The merger was not approved by the New Zealand Regulator (6/2017).
During the last decade there has been considerable merger and acquisition activity in the telecoms sector across global regions. Where these processes are not possible, for regulatory or commercial reasons, operators have found ways to share resources in a bid to provide improved services for customers. The underlying stimulus is competition, which has led to cut-throat pricing eating into operator revenue. Where pricing cannot be pushed down further the only recourse for operators is to differentiate themselves through the services they offer.
Vodafone has been a leader in this process. Some years ago it toyed with the idea of offloading fixed line assets to concentrate on mobile services alone (as in Germany, where it once considered selling its Arcor unit). Instead, Vodafone has become one of the key telecom players in Europe, with considerable fixed-line assets in Germany, Portugal (where it has a 13% share of fixed-line accesses), Spain (where it acquired the leading broadband cable TV network operator Ono, and where it also has a joint fibre network with Orange covering 50 of the largest cities), and Italy (it now has about 25% of the fixed-line market there). In all, Vodafone has more than 12.33 million fixed broadband customers across its European footprint.
In Australia the operator has rebounded from its disastrous network difficulties of a few years ago. In late 2015 it partnered with TPG Telecom in two new deals worth in excess of A$1 billion. Under the first deal TPG has embarked on a major dark fibre transmission network expansion for Vodafone, connecting around 3,000 Vodafone cell sites across the country (accounting for two-thirds of the Vodafone Australia network) and boosting its current fibre footprint by about 4,000km. Through this measure Vodafone is able to use TPG’s fixed-line infrastructure as backhaul for its mobile data services. Under the second deal TPG is migrating its 320,000 MVNO customer base from Optus to Vodafone.
The recent merger affecting Vodafone New Zealand with Sky is in line with these developments. Under this NZ$3.4 billion agreement Sky will acquire all shares in Vodafone NZ and issue new shares amounting to about half of the purchase price, with some NZ$1.25 billion to be paid in cash. Vodafone Group will retain a 51% stake in the merged company, which will become a consolidated subsidiary.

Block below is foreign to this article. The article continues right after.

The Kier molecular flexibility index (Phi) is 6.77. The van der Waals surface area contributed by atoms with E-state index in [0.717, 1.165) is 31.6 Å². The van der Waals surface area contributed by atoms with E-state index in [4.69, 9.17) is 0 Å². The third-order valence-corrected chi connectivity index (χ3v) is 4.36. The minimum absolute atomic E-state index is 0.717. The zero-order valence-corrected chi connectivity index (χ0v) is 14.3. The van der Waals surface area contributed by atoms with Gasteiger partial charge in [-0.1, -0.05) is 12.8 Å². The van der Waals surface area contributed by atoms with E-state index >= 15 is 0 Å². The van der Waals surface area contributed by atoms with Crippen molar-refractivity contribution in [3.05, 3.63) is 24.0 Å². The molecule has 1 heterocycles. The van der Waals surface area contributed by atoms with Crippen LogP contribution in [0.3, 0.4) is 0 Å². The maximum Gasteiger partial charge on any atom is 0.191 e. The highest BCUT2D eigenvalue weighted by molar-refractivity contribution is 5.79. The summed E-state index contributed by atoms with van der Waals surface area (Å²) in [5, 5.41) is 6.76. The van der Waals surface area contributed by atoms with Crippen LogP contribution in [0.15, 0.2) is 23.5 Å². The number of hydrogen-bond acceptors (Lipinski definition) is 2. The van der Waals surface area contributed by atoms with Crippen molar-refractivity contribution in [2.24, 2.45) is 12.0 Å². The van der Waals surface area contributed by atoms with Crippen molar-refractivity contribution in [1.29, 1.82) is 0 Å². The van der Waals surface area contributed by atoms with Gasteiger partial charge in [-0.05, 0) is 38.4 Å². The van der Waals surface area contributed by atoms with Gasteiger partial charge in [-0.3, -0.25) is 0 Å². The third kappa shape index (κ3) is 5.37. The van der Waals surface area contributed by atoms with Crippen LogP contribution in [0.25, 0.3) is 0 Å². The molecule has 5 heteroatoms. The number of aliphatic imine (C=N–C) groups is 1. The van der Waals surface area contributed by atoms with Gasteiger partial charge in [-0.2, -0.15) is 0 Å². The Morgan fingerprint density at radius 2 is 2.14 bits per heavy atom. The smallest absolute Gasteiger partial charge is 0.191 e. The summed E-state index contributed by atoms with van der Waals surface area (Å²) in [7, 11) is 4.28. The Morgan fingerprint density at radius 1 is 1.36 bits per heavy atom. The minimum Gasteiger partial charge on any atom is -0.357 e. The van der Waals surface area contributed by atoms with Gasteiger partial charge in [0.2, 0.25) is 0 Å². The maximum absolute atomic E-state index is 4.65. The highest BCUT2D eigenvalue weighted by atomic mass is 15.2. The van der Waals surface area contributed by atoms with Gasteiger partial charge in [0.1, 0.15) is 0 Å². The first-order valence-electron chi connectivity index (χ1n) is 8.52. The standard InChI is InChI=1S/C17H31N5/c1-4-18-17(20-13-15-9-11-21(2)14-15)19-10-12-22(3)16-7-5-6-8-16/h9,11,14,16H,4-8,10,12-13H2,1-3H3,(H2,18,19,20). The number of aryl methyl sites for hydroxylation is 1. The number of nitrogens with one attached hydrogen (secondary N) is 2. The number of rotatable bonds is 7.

At the time of the deal (which is expected to close by the end of the year, subject to regulatory approvals) Vodafone had about 2.4 million mobile and 412,000 fixed connections (as of March 2016) while Sky, which provides wholesale services to Vodafone, had about 830,000 pay TV subscribers. The merger will create the country’s largest operator in the converged services sector. As a result of the merger, Sky will be able to deliver content to subscribers through Vodafone’s fibre infrastructure while content will also be made available to Vodafone’s mobile subscribers. This presents a fresh opportunity for Sky, which has been under pressure from OTT videostreaming services delivered over upgraded broadband networks: Sky reported in May 2016 that it had lost some 45,000 subscribers since the end of 2015, partly due to the competition from Netflix and Spark’s Lightbox service, as well as to natural attrition after customers moved away from the sports-centered service after the Rugby World cup ended in October 2015.
The deal will create additional pressure on both Spark and 2degrees, which will now be at a further disadvantage in terms of content for their subscribers.
Further afield, it is noteworthy that there is existing co-operation between Vodafone and Sky in their respective UK operations: for some years Vodafone has had a content arrangement with Sky Sports by which it provides three Sky Sports Mobile TV channels (Sky 1 and 2 as well as Sky Sports News) with certain phone bundles.
In an era of converged services where content is becoming king, operators such as Vodafone are following a logical path, wherein they first build out infrastructure (through their own investments in network builds or through acquisitions) to create a distribution platform. This then provides the economic leverage on which to develop favourable content deals. As Vodafone is now developing much of its revenue growth from broadband, a potential next step could be to invest in broadcasters and TV-show production companies, as has been seen by Liberty Global (which has followed a similar path to Vodafone in its own expansion across Europe and the Caribbean). The Sky deal can be considered in this light.